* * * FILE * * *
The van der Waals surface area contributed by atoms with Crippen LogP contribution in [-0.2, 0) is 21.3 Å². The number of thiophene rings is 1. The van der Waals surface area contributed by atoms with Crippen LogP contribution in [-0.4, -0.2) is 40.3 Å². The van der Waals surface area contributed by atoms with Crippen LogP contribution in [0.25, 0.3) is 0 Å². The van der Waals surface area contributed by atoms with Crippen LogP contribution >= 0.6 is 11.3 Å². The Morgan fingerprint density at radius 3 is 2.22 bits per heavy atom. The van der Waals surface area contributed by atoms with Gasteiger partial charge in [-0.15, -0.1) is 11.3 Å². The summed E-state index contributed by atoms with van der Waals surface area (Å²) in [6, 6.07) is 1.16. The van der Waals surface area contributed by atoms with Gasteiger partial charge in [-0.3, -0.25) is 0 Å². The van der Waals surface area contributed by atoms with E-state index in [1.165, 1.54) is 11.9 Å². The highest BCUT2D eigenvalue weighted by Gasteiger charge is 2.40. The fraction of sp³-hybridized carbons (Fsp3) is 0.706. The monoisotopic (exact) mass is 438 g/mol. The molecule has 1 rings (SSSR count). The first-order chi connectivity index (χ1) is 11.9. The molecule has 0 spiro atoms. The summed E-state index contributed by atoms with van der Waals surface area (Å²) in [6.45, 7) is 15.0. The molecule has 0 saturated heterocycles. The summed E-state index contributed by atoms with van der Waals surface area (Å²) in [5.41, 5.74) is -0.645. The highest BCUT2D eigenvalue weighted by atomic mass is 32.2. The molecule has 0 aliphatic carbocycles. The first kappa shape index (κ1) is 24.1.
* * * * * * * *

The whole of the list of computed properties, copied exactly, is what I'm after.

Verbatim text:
The van der Waals surface area contributed by atoms with Crippen LogP contribution in [-0.2, 0) is 21.3 Å². The number of thiophene rings is 1. The van der Waals surface area contributed by atoms with Crippen LogP contribution in [-0.4, -0.2) is 40.3 Å². The van der Waals surface area contributed by atoms with Crippen LogP contribution in [0.25, 0.3) is 0 Å². The van der Waals surface area contributed by atoms with Crippen LogP contribution >= 0.6 is 11.3 Å². The Morgan fingerprint density at radius 3 is 2.22 bits per heavy atom. The van der Waals surface area contributed by atoms with Gasteiger partial charge in [-0.15, -0.1) is 11.3 Å². The summed E-state index contributed by atoms with van der Waals surface area (Å²) in [6, 6.07) is 1.16. The van der Waals surface area contributed by atoms with Gasteiger partial charge in [-0.3, -0.25) is 0 Å². The van der Waals surface area contributed by atoms with E-state index in [1.165, 1.54) is 11.9 Å². The highest BCUT2D eigenvalue weighted by Gasteiger charge is 2.40. The fraction of sp³-hybridized carbons (Fsp3) is 0.706. The monoisotopic (exact) mass is 438 g/mol. The molecule has 1 rings (SSSR count). The first-order chi connectivity index (χ1) is 11.9. The molecule has 0 spiro atoms. The summed E-state index contributed by atoms with van der Waals surface area (Å²) in [6.45, 7) is 15.0. The molecule has 0 saturated heterocycles. The summed E-state index contributed by atoms with van der Waals surface area (Å²) in [5.41, 5.74) is -0.645. The highest BCUT2D eigenvalue weighted by atomic mass is 32.2. The molecule has 0 aliphatic carbocycles. The first kappa shape index (κ1) is 24.1.